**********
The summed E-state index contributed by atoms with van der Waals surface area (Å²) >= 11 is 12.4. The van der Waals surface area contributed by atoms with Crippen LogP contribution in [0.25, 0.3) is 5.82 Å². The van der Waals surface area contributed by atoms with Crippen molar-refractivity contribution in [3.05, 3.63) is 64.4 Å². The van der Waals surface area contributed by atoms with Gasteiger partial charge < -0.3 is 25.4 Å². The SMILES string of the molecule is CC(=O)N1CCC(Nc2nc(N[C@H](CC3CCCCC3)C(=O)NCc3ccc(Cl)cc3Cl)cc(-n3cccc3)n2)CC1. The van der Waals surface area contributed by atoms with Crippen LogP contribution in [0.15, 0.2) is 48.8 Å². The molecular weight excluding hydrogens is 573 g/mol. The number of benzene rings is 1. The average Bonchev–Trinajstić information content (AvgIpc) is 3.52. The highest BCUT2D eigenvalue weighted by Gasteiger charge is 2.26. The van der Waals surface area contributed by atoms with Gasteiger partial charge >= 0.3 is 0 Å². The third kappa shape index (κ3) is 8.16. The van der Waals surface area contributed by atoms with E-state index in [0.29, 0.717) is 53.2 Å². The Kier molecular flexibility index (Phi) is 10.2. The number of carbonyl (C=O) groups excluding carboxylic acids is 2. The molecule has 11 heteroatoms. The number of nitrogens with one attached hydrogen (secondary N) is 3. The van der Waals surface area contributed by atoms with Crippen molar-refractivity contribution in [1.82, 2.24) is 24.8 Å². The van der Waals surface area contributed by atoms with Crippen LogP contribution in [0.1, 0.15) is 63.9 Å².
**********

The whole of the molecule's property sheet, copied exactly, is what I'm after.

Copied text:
The summed E-state index contributed by atoms with van der Waals surface area (Å²) >= 11 is 12.4. The van der Waals surface area contributed by atoms with Crippen LogP contribution in [0.25, 0.3) is 5.82 Å². The van der Waals surface area contributed by atoms with Crippen molar-refractivity contribution in [3.05, 3.63) is 64.4 Å². The van der Waals surface area contributed by atoms with Gasteiger partial charge < -0.3 is 25.4 Å². The SMILES string of the molecule is CC(=O)N1CCC(Nc2nc(N[C@H](CC3CCCCC3)C(=O)NCc3ccc(Cl)cc3Cl)cc(-n3cccc3)n2)CC1. The van der Waals surface area contributed by atoms with Crippen LogP contribution in [0.15, 0.2) is 48.8 Å². The molecular weight excluding hydrogens is 573 g/mol. The number of benzene rings is 1. The average Bonchev–Trinajstić information content (AvgIpc) is 3.52. The highest BCUT2D eigenvalue weighted by Gasteiger charge is 2.26. The van der Waals surface area contributed by atoms with Gasteiger partial charge >= 0.3 is 0 Å². The third kappa shape index (κ3) is 8.16. The van der Waals surface area contributed by atoms with E-state index in [0.29, 0.717) is 53.2 Å². The Kier molecular flexibility index (Phi) is 10.2. The number of carbonyl (C=O) groups excluding carboxylic acids is 2. The molecule has 11 heteroatoms. The number of nitrogens with one attached hydrogen (secondary N) is 3. The van der Waals surface area contributed by atoms with Crippen molar-refractivity contribution in [1.82, 2.24) is 24.8 Å². The van der Waals surface area contributed by atoms with Crippen LogP contribution in [0.1, 0.15) is 63.9 Å².